Understanding the Medical Device Reporting Regulations

Understanding the Medical Device Reporting Regulations

April 11th, 2013 // 10:53 pm @

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April 11, 2013

Back in 2003, Endovascular Technologies, which made medical devices to treat some types of aortic aneurysms, pled guilty in federal district court to a shocking 10 felonies. The firm agreed to pay a staggering $92 million to settle both criminal and civil charges.

Nine out of 10 of these charges were related to the firm’s failure to report almost 2,000 AERs (adverse events) to FDA. This blockbuster case is a great example of the possible consequences if you do not comply with FDA’s MDR (Medical Device Reporting) regulation – 21 CFR Part 803. This regulation requires medical device firms to report to the agency any deaths or serious injuries with their products.

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FDA has stated in the past that the purpose of the MDR regulation is to give signals to FDA and the company that a medical device may have a potential safety problem, and that a corrective action may be needed to protect the public from harm.

FDA puts a good deal of its enforcement attention on complying with regulations on MDRs. In 2004 about 25% of all warning letters from Center for Devices included MDR violations. So, it is very important that all medical device companies understand their MDR responsibilities.

The Regulation Up Close

FDA mandates that you report AERs if the event in question meets the precise definition of an MDR-reportable event. However, this gets us quickly into murky waters. FDA’s definition is quite complicated and is very open to interpretation. FDA defines an MDR-reportable event as:

“An event about which the manufacturer or importer has received information that reasonably suggests that one of their devices may have caused a death or serious injury; or has malfunctioned…and may cause or contribute to a death or serious injury if the malfunction recurs.”

This definition sounds clear, no? Well, actually….the definition raises vital questions. When exactly does a manufacturer ‘become aware’ of an MDR? What exactly does it mean for a medical device to ’cause or contribute’ to a serious injury, or death? What is a serious injury? What is a malfunction? The regulation has definitions of each one of these items. But FDA’s meaning will often differ from how someone in industry would define each one. Let’s try to tease out the meaning for each one:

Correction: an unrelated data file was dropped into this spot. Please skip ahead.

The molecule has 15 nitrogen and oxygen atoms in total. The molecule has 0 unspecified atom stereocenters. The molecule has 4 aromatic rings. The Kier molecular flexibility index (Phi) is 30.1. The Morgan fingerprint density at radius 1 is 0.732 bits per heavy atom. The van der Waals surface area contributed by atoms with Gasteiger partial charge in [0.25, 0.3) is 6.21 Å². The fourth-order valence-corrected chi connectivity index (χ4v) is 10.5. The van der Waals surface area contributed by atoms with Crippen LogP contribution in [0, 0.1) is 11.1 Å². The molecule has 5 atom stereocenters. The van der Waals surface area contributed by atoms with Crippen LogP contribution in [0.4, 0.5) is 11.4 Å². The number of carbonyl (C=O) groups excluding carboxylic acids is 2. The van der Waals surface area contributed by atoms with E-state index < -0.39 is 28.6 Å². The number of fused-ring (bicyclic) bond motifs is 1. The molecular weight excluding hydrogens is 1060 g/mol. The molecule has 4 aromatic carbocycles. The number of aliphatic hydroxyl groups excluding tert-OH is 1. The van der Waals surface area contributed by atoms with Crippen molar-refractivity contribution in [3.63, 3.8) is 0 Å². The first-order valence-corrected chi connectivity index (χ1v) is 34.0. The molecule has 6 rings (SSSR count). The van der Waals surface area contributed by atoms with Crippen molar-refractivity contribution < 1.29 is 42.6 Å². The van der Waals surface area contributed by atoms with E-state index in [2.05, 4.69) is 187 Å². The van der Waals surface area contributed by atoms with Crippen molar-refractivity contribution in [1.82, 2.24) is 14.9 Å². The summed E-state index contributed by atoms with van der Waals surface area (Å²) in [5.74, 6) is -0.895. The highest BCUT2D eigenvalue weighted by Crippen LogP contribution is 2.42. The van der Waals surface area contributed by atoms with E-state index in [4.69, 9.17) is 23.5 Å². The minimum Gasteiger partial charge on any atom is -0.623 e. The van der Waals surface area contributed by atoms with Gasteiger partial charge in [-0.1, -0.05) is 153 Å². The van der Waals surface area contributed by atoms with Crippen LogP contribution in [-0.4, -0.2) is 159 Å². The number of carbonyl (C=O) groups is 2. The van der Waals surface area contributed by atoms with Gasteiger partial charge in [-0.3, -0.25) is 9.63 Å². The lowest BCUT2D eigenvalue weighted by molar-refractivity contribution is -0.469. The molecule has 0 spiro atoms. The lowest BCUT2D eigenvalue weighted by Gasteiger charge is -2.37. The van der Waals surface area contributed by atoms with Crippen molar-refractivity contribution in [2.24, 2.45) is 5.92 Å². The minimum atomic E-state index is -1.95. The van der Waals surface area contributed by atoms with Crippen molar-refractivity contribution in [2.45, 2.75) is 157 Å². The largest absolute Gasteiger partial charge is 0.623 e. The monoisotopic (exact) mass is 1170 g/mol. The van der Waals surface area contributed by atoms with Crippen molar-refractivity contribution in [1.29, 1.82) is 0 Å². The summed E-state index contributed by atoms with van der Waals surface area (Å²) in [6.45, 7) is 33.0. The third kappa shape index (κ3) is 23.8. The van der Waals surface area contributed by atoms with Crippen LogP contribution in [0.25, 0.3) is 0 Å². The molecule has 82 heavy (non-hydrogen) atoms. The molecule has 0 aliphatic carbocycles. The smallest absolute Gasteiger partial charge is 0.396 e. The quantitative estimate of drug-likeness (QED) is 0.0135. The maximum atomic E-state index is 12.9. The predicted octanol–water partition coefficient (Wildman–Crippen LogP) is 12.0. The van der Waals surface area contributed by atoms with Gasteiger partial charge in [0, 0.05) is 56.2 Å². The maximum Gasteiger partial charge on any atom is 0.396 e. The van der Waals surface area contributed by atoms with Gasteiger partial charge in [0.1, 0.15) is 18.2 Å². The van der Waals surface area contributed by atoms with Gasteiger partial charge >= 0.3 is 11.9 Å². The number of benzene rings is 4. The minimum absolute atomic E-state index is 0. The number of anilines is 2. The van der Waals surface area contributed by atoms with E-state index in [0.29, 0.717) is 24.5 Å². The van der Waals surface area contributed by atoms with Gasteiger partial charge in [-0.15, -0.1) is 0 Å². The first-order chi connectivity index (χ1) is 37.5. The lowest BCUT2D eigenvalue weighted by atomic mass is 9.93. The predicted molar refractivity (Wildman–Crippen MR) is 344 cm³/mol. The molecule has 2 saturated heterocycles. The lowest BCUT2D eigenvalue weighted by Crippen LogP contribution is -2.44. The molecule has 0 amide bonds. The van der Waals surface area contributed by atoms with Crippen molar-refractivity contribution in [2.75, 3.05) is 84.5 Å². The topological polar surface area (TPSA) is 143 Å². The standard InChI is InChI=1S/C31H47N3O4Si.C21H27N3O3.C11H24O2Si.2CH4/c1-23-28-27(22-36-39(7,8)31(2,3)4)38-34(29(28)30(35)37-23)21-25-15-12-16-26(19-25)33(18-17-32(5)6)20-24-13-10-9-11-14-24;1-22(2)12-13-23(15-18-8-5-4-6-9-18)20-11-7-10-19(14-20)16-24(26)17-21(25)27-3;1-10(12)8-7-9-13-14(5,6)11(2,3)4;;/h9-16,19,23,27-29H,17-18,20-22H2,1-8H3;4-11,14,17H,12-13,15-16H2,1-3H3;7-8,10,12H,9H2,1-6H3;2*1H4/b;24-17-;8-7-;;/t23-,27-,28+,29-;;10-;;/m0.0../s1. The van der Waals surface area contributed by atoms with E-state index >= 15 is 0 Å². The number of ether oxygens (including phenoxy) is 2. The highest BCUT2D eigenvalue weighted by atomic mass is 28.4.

• Become aware. Manufacturers will frequently miss an MDR deadline because they do not understand what ‘become aware’ means. In generally, you will be considered by FDA to have become aware of an MDR-reportable event when any employee in your company is aware of it. MDRs are usually due to the agency within 30 days of your firm ‘becoming aware.’ So, the clock on your response starts to tick as soon as someone becomes aware in your company of the event, NOT when regulatory finds out. This shows just how vital it is that all personnel be trained on the principles of MDRs and make sure they understand how important it is to send potential MDR-reportable information to regulatory to get it analyzed.
  • Caused or contributed. This means that a death/serious injury was, or may have been caused by a device. Or that the device could have been a factor in the death/serious injury. The FDA reg lists device failure, improper function, manufacture, bad design, user error and poor labeling as examples of what may cause a device to cause or contribute to a death/serious injury. Manufacturers often overlook the importance of analyzing the ‘contributed’ part of ’caused or contributed.’ So, the company may decide that the event is NOT reportable because the device didn’t directly contribute to the injury. But the information may reasonable suggest that the medical device MAY have been a factor. So the event is reportable. For instance, a device that failed right out of the box and was never used COULD contribute to the death or serious injury of a patient, IF the delay in trying to find a device that worked right was in part the cause for the AER.
  • Serious injury. We think of a serious injury as being badly hurt, and the FDA definition is like this, but it adds more to it. The MDR reg states that a serious injury is one that is life threatening, results in permanent impairment of a body function or body structure, and makes necessary medical/surgical intervention. Companies often neglect the latter aspect and focus on if the patient died or was injured. However, remember that MDR requires you to report if there was a medical/surgical intervention to prevent death/serious injury.
  • Malfunction. FDA states a device malfunctioned if it did not meet performance specs or otherwise did not perform as intended. Note that performance specs include not just technical operating specs, but all the claims made on the product label.

In our next article on MDRs, we’ll discuss how to set up your MDR system and how to avoid the common MDR landmines. For example, we will detail the importance of having a strong complaint-handling system.

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